Logitech’s G Pro X Superlight has been one of the most popular gaming mice among enthusiasts and esports professionals since it arrived in 2020, and today Logitech is refreshing it with a few key updates. The Logitech G Pro X Superlight 2, as the new wireless model is called, shares the same agreeable shape as its predecessor, but cleans up many of that device’s minor annoyances. It’s available to order starting today for $159.
For one, the G Pro X Superlight 2 charges and connects over USB-C, whereas the prior model was stuck with an ancient microUSB port. Instead of using fully mechanical switches, which can potentially introduce issues with unintended double-clicks over time, the new mouse also utilizes the “Lightforce” switches seen in Logitech’s G502 X series. This is a hybrid solution with both mechanical and optical parts, the idea being to balance the feel of the former with the faster speed and (typically) greater durability of the latter.
Beyond that, the battery life is now rated at 95 hours per charge, up from 70. A new “Hero 2” sensor is said to offer steadier tracking when quickly lifting or tilting the mouse. (It also raises the maximum DPI and tracking speed to 32,000 and 500 IPS, respectively, though both figures are overkill for most.) And the maximum polling rate has jumped from 1,000Hz to 2,000Hz – some gaming mice can reach as high as 8,000Hz, but that has little practical benefit unless you use a monitor with a particularly high refresh rate.
I’ve had the G Pro X Superlight 2 on hand for a few days. Just like the first Superlight, the main appeal here is the ambidextrous, “potato”-style shape, which should fit well with just about any hand size or grip type. It’s still a “jack of all trades, master of none” situation: The Razer DeathAdder V3 Pro, for example, is contoured in a way that’s more accommodating to larger hands and palm grips. But this design is safe for a wider range of people.
At 60 grams, the G Pro X Superlight 2 is only about three grams lighter than its predecessor. Many options these days are technically lower-weight, but no serious person could call this heavy. The outer shell is still solid and devoid of “honeycomb”-style holes, and compared to the first Superlight, the texture on the plastic feels a bit higher-quality.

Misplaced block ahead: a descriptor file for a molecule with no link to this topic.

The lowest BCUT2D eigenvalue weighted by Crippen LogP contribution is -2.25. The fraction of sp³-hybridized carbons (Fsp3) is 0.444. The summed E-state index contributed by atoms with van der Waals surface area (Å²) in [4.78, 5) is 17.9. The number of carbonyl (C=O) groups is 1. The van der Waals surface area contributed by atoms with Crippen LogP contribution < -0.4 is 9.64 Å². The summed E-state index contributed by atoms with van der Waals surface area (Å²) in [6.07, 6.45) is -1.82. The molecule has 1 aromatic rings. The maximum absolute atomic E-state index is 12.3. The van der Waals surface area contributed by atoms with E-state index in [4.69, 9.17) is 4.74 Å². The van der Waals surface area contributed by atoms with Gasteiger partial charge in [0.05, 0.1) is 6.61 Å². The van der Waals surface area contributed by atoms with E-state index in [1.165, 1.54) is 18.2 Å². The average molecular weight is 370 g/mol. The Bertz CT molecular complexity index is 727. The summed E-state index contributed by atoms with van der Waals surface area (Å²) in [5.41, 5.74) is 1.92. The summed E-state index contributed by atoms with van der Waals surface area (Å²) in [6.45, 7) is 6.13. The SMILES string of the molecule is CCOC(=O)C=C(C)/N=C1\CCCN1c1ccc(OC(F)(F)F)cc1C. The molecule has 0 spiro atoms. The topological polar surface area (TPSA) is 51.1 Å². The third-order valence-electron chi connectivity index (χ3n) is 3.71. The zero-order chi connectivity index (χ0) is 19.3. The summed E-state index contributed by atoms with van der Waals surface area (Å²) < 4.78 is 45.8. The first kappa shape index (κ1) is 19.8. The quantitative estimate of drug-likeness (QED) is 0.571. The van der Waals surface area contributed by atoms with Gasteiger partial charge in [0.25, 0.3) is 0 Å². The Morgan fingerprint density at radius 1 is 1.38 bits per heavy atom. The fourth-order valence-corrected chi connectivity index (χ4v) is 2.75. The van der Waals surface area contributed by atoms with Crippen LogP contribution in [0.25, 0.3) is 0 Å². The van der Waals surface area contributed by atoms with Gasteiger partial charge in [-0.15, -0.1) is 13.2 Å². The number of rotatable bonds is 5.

Unsurprisingly, I’ve also had zero issues with performance. Across multiplayer shooters like Halo Infinite, slower-paced RPGs like Baldur’s Gate 3 and everyday work, tracking has been accurate and consistent, while clicks have registered with no noticeable delay. The PTFE (aka Teflon) feet are marginally longer and wider than before, but they glide smoothly either way. (An optional PTFE cover for the USB receiver compartment on the back adds a little extra speed.) The scroll wheel can't tilt left or right, but it’s relatively quiet, grippy and precise.
The new optical-mechanical switches, meanwhile, give each press a distinct, tactile sensation. They sound bassier than the first Superlight, but they feel tighter. The optical switches on the DeathAdder V3 Pro – currently the top premium pick in my gaming mouse buying guide – come off as mushier by comparison. Logitech would not provide a specific estimate for how many clicks the main buttons can sustain, but in theory, this hybrid design should be more durable than traditional mechanical switches. If that’s a concern, you can turn on an “optical only” mode through Logitech's G Hub software, though that'll shorten the battery life.
Some compromises have carried over. There’s no RGB lighting, no Bluetooth and no dedicated DPI switch button. There are two customizable shortcut buttons on the left side, but none on the right, so the mouse isn’t truly ambidextrous. Logitech’s G Hub software makes it fairly easy to assign macros and DPI profiles – including the ability to customize the sensitivity of horizontal and vertical movements separately – but plenty of people have found it buggy in the past. And none of this comes cheap. If you own the original Superlight, there probably isn’t enough new here to justify another $159.
That said, some of those omissions are to be expected given that the mouse is aimed squarely at competitive-minded players. I’ll have to verify Logitech’s battery life claims, but if you’re willing to spend for a high-performing mouse without an explicitly ergonomic shape, the G Pro X Superlight 2 looks to be a top option.
Besides the new mouse, Logitech has introduced a new wireless gaming keyboard, the G Pro X TKL. That tenkeyless model is also available today for $199. Here you’re looking at dual-shot PBT keycaps, per-key RGB backlighting, dedicated media keys, a sturdy metal base and the usual suite of software customizations through G Hub. It can connect over Bluetooth and a detachable USB-C cable in addition to a wireless dongle, and it’s available with Logitech’s tactile (GX Brown), linear (GX Red) or clicky (GX Blue) switches. Logitech says you can swap in third-party keycaps, and it rates the battery life at 50 hours.
In many ways, the G Pro X TKL is reminiscent of Logitech’s G915 TKL, only it uses traditional mechanical switches instead of low-profile ones. After using it for a few days, it seems fine: The keys are crisp, well-spaced and not noticeably rattly, the customizable RGB looks sharp, and Logitech’s wireless tech is dependable. It all comes with a useful carrying case, too. But the GX Brown switches on my unit are fairly loud, and it lacks some of the advanced features of other high-end gaming boards like the Wooting 60HE or SteelSeries Apex Pro TKL. There's no adjustable actuation, rapid trigger or hot-swappable switches. For $199, some may find the feature set lacking. But if you need a wireless mechanical keyboard in a TKL form factor, what’s here at least feels comfortable and well-built.
Logitech G Pro X Superlight 2
Logitech G Pro X TKL